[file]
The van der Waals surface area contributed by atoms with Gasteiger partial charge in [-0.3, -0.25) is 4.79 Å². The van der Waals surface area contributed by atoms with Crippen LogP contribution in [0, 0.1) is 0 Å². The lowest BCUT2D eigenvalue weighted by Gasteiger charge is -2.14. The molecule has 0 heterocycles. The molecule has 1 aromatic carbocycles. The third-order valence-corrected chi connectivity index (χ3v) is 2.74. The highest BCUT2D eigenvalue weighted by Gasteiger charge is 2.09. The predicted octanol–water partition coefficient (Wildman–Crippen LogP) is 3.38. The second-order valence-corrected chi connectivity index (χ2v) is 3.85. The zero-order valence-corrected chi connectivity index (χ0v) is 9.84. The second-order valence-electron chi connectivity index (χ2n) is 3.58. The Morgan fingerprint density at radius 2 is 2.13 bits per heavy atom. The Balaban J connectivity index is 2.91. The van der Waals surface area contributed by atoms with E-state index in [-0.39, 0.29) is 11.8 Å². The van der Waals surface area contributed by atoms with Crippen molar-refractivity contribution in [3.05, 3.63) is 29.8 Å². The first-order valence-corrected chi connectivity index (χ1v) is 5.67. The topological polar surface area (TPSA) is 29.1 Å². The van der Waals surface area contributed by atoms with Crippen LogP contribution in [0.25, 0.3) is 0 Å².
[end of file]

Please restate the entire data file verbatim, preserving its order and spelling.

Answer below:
The van der Waals surface area contributed by atoms with Gasteiger partial charge in [-0.3, -0.25) is 4.79 Å². The van der Waals surface area contributed by atoms with Crippen LogP contribution in [0, 0.1) is 0 Å². The lowest BCUT2D eigenvalue weighted by Gasteiger charge is -2.14. The molecule has 0 heterocycles. The molecule has 1 aromatic carbocycles. The third-order valence-corrected chi connectivity index (χ3v) is 2.74. The highest BCUT2D eigenvalue weighted by Gasteiger charge is 2.09. The predicted octanol–water partition coefficient (Wildman–Crippen LogP) is 3.38. The second-order valence-corrected chi connectivity index (χ2v) is 3.85. The zero-order valence-corrected chi connectivity index (χ0v) is 9.84. The second-order valence-electron chi connectivity index (χ2n) is 3.58. The Morgan fingerprint density at radius 2 is 2.13 bits per heavy atom. The Balaban J connectivity index is 2.91. The van der Waals surface area contributed by atoms with E-state index in [-0.39, 0.29) is 11.8 Å². The van der Waals surface area contributed by atoms with Crippen molar-refractivity contribution in [3.05, 3.63) is 29.8 Å². The first-order valence-corrected chi connectivity index (χ1v) is 5.67. The topological polar surface area (TPSA) is 29.1 Å². The van der Waals surface area contributed by atoms with Crippen LogP contribution in [0.25, 0.3) is 0 Å².